Hugo Blog Deployment

Hugo does a great job of separating out configuration, content, themes, and local overrides. Each getting their own file or directory. But it provides no deployment scripts.

For comparison, Octopress/Jekyll leaves it as an exercise for the developer to separate configuration, content, themes, and local overrides, but it provides a deployment script.

Using GitHub pages and a little bit of git wizardry and the deployment process is pretty easy.


Before you start you run hugo new site -f yaml command to create all the files and directories Hugo uses. I prefer YAML to TOML or JSON, but Hugo supports all three.

I used the following as my basic configuration.

# config.yaml
# Configure the basic behavior of URLs
baseurl: ""
canonifyurls: true

# Name the site
title: "Random Software Inklings"

# Whenever new files are written, use this format
metaDataFormat: "yaml"

# The format shown here is the same one Jekyll/Octopress uses by default.
    post: "/blog/:year/:month/:day/:title/"


Hugo has a lot of themes to choose from in the Showcase. But it is easy enough to build your own theme if you want; I went with the Icarus theme.

If you want to try a couple different themes, just download them to the ./themes diretory and use hugo -t theme-name to generate the site with that theme.

When it came time to pick my final theme, I decided to use git submodule so that I could upgrade the theme in the future without having to deal with merge conflicts.

git submodule works by marking a sub-directory as separate git repository. There are some gotchas so read the entire explanation on the git-scm site.

# Make sure you repo is clean first!!!!
$ git submodule add themes/hugo-icarus-theme
$ git add .
$ git commit -m "Adding theme"

If you need to download a new version of the blog just be sure to init the submodule.

$ git submodule update --init --recursive

Theme Overrides

If there is anything about a theme that you do not like it can be overridden. For example, I wanted Gravatar to used as my profile pick. I did this by copying ./themes/hugo-icarus-theme/layouts/partials/profile.html into ./layouts/partials/profile.html I then changed the image link to use gravatar.

<aside id="profile">
  <div class="inner profile-inner">
    <div class="base-info profile-block">
      {{ with .Site.Params.gravatarHash }}<img id="avatar" src="{{.}}?s=200">{{ end }}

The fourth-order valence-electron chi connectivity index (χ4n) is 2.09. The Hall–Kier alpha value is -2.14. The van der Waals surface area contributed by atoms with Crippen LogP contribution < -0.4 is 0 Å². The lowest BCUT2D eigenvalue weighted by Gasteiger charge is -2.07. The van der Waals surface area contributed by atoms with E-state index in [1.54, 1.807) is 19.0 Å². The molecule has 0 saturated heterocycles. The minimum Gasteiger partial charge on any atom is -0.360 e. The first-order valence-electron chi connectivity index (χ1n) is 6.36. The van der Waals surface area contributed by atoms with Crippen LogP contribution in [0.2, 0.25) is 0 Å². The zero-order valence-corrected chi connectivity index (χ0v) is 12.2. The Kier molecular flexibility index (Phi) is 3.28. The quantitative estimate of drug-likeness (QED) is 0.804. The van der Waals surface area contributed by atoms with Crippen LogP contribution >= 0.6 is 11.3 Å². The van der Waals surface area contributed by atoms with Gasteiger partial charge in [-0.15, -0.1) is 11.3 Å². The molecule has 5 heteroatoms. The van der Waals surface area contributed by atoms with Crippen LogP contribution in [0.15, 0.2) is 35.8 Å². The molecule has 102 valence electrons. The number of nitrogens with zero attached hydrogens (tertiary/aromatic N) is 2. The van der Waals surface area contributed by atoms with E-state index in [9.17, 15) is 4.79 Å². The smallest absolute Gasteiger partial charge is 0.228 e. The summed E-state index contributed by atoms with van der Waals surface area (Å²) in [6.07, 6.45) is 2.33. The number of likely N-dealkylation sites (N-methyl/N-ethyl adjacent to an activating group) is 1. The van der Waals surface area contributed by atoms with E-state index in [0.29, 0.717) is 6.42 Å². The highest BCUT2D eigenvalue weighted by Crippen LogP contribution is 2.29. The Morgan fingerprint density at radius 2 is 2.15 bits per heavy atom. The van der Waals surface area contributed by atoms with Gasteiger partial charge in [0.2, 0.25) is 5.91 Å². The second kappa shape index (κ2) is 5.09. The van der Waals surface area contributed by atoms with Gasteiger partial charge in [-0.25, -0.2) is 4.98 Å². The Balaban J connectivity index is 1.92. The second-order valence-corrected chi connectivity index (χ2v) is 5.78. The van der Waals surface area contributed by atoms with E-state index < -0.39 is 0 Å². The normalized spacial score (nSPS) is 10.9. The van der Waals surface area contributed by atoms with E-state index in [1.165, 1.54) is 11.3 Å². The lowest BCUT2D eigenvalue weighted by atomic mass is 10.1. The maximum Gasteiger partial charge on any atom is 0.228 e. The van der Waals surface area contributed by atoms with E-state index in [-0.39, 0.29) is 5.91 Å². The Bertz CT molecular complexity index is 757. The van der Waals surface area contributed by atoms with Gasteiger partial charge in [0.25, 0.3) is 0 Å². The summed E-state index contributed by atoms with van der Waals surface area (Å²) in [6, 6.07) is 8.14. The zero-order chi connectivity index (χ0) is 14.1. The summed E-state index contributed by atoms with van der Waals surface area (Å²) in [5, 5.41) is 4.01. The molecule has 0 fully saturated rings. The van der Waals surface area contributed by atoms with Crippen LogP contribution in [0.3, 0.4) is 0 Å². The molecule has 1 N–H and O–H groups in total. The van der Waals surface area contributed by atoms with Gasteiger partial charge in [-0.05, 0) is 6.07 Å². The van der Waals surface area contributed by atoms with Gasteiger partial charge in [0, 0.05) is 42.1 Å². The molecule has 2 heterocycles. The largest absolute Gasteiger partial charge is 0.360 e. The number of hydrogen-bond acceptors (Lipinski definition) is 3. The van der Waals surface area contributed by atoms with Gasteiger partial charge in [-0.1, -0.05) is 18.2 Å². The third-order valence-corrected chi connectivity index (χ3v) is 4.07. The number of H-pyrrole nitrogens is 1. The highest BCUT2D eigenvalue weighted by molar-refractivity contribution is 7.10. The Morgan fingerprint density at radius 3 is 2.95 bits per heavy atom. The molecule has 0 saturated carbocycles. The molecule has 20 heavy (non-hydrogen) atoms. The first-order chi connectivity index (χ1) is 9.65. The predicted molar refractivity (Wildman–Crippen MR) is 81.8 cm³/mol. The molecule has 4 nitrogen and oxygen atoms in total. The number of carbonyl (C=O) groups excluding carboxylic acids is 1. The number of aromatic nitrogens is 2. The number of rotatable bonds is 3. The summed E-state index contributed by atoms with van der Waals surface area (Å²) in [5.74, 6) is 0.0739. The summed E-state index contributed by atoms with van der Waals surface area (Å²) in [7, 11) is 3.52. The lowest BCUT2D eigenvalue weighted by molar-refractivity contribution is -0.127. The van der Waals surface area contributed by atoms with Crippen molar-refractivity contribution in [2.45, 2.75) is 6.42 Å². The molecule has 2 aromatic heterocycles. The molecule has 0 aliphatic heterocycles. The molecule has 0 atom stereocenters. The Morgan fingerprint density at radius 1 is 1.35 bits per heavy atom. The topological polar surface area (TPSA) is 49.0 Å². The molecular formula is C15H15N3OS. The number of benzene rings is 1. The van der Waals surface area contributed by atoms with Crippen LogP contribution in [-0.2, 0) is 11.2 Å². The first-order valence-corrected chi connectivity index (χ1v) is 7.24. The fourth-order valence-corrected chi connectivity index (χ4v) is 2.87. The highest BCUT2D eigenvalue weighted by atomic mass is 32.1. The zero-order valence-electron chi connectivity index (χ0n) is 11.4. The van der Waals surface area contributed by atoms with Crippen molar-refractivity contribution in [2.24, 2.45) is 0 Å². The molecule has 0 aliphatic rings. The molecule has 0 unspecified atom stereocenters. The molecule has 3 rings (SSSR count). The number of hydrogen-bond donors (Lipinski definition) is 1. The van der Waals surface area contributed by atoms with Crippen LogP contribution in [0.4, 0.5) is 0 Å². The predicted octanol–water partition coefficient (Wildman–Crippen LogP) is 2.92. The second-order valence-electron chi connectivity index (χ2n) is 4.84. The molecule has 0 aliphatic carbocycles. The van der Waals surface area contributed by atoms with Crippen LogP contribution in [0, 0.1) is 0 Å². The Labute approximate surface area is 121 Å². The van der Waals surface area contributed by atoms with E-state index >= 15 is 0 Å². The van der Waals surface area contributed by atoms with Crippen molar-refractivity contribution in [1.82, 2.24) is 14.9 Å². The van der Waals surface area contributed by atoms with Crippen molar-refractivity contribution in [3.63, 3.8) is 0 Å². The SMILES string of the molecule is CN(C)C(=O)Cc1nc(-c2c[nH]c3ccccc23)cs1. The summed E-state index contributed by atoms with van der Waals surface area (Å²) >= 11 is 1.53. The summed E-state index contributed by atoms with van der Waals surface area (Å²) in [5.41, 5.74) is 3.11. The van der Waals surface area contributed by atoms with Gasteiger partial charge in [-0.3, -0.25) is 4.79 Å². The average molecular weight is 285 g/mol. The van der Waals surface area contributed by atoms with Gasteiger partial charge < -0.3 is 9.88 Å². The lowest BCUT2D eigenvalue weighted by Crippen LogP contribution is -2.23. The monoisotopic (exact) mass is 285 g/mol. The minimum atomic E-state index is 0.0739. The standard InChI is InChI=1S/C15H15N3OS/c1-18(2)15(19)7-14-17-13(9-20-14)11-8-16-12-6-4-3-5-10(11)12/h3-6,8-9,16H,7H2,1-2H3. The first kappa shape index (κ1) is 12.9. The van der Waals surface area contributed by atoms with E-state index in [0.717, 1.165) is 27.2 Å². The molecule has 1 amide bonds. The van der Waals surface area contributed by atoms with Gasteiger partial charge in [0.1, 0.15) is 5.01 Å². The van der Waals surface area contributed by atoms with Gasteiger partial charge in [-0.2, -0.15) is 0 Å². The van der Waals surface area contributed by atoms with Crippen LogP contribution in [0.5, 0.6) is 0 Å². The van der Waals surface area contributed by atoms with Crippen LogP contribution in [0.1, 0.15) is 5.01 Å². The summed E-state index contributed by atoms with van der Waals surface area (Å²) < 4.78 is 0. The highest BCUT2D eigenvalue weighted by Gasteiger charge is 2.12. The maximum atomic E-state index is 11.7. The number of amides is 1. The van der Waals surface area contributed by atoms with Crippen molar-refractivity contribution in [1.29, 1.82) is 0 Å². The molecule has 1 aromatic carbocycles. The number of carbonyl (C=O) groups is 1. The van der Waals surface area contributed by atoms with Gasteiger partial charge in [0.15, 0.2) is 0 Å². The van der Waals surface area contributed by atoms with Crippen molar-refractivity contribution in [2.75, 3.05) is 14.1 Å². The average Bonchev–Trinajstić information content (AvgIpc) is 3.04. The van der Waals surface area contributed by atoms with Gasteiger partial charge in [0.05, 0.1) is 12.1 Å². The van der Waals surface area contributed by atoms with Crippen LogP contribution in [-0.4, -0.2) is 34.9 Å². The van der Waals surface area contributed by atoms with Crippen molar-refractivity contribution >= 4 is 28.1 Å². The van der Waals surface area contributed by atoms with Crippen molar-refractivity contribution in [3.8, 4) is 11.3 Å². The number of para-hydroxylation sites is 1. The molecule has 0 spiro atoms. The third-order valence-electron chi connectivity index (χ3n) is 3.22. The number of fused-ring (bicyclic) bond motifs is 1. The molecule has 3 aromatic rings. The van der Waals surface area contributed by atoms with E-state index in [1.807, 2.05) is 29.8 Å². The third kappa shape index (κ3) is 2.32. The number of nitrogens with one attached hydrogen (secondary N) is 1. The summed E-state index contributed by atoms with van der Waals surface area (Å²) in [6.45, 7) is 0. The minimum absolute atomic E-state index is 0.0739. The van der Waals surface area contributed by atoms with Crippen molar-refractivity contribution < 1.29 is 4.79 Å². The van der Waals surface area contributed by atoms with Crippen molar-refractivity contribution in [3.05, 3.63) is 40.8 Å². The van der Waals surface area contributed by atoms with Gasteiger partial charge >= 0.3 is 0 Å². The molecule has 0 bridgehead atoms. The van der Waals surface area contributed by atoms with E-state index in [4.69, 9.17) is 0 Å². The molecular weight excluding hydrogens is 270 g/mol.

<!-- <img id="avatar" src="{{ .Site.BaseURL }}css/images/avatar.png"> -->
      ... Rest is unchanged ...

You will notice that I pull gravatarHash from Site.Params. This needs to be added to the config.yaml file.

    gravatarHash: "md5 checksum of your email address"


The hugo site has a very good tutorial on using github pages here. I used a modified version with my blog.

The blog will reside at This means the repo MUST be named, and the static site MUST be on the master branch. If you are using Hugo for project documentation then the setup is a bit different and you should read the tutorial linked above.

Knowing that Hugo generates the static site in ./public the easiest thing to do is use git subtree to track a directory as a ref. git subtree is similar to git submodule in that they both aim to make a directory of one repository a ref to another repository. The difference is that git subtree does this as a merge strategy, while git submodule does it by maintaining two separate full repos.

In my case I will be developing the blog on the draft branch, and publishing it on the master branch. For this reason git submodule is not a good fit, but git subtree is ideal.

Here is the setup.

$ git checkout --orphan master
$ git ls-files | xargs git rm --cached -f
$ ls | xargs rm -rf # remove all but the hidden .git directory
$ git checkout drafts
$ git add
$ git commit -m "Initial Commit"
$ git push origin master
$ git checkout drafts
$ rm -rf public
$ git subtree add --prefix=public origin master --squash
$ git push origin drafts
$ git subtree push --prefix=public origin master

It seems more complicated then it is. Basically, I just create an orphan branch (one not associated with the commit history of the current branch), and then I load that branch in the ./public directory of the branch I will be maintaining. That way using a single git commit will take care of both repos at the same time, and GitHub will be happy because master will have the static site.

Deployment becomes:

  1. Add and commit changes
  2. Regen site
  3. Push drafts branch
  4. Push master subtree (./public)

The following script does that taking a commit message or supplying a default.


echo -e "\033[0;32mDeploying updates to GitHub...\033[0m"

# Build the project.

# Add changes to git.
git add -A

# Commit changes.
msg="rebuilding site `date`"
if [ $# -eq 1 ]
  then msg="$1"
git commit -m "$msg"

# Push source and build repos.
git push origin drafts
git subtree push --prefix=public origin master

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